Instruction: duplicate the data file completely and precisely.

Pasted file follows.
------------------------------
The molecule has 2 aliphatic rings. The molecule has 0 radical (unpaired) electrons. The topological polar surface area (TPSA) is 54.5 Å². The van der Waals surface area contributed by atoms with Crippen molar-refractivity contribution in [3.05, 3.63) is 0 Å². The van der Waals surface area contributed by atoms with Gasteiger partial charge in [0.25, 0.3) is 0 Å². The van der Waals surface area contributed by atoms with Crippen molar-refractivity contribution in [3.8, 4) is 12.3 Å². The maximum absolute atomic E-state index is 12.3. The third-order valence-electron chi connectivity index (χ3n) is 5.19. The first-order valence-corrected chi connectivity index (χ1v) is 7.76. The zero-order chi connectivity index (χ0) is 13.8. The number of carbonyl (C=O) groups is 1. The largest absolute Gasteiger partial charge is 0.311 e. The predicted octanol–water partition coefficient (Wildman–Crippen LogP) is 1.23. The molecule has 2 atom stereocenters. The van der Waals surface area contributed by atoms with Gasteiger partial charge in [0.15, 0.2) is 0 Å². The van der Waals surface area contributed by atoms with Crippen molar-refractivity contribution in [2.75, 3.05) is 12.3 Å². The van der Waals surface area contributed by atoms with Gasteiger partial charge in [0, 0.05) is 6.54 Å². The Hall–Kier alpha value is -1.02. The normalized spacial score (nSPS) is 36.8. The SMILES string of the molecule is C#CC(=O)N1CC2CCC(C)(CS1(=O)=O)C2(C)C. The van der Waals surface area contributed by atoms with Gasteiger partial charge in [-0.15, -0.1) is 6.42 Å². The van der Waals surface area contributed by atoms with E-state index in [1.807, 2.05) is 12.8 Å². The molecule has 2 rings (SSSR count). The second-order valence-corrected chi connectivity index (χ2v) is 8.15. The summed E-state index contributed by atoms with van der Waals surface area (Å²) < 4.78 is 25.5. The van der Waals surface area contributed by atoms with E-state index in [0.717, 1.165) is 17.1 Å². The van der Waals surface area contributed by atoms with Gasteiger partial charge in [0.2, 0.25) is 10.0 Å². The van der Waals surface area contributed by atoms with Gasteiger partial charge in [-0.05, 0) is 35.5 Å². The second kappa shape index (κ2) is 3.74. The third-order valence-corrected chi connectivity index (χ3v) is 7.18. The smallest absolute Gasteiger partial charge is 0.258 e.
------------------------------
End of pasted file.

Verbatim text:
The molecule has 2 aliphatic rings. The molecule has 0 radical (unpaired) electrons. The topological polar surface area (TPSA) is 54.5 Å². The van der Waals surface area contributed by atoms with Crippen molar-refractivity contribution in [3.05, 3.63) is 0 Å². The van der Waals surface area contributed by atoms with Gasteiger partial charge in [0.25, 0.3) is 0 Å². The van der Waals surface area contributed by atoms with Crippen molar-refractivity contribution in [3.8, 4) is 12.3 Å². The maximum absolute atomic E-state index is 12.3. The third-order valence-electron chi connectivity index (χ3n) is 5.19. The first-order valence-corrected chi connectivity index (χ1v) is 7.76. The zero-order chi connectivity index (χ0) is 13.8. The number of carbonyl (C=O) groups is 1. The largest absolute Gasteiger partial charge is 0.311 e. The predicted octanol–water partition coefficient (Wildman–Crippen LogP) is 1.23. The molecule has 2 atom stereocenters. The van der Waals surface area contributed by atoms with Gasteiger partial charge in [0.15, 0.2) is 0 Å². The van der Waals surface area contributed by atoms with Crippen molar-refractivity contribution in [2.75, 3.05) is 12.3 Å². The van der Waals surface area contributed by atoms with Gasteiger partial charge in [0, 0.05) is 6.54 Å². The Hall–Kier alpha value is -1.02. The normalized spacial score (nSPS) is 36.8. The SMILES string of the molecule is C#CC(=O)N1CC2CCC(C)(CS1(=O)=O)C2(C)C. The van der Waals surface area contributed by atoms with Gasteiger partial charge in [-0.15, -0.1) is 6.42 Å². The van der Waals surface area contributed by atoms with E-state index in [1.807, 2.05) is 12.8 Å². The molecule has 2 rings (SSSR count). The second-order valence-corrected chi connectivity index (χ2v) is 8.15. The summed E-state index contributed by atoms with van der Waals surface area (Å²) < 4.78 is 25.5. The van der Waals surface area contributed by atoms with E-state index in [0.717, 1.165) is 17.1 Å². The van der Waals surface area contributed by atoms with Gasteiger partial charge in [0.2, 0.25) is 10.0 Å². The van der Waals surface area contributed by atoms with Gasteiger partial charge in [-0.05, 0) is 35.5 Å². The second kappa shape index (κ2) is 3.74. The third-order valence-corrected chi connectivity index (χ3v) is 7.18. The smallest absolute Gasteiger partial charge is 0.258 e.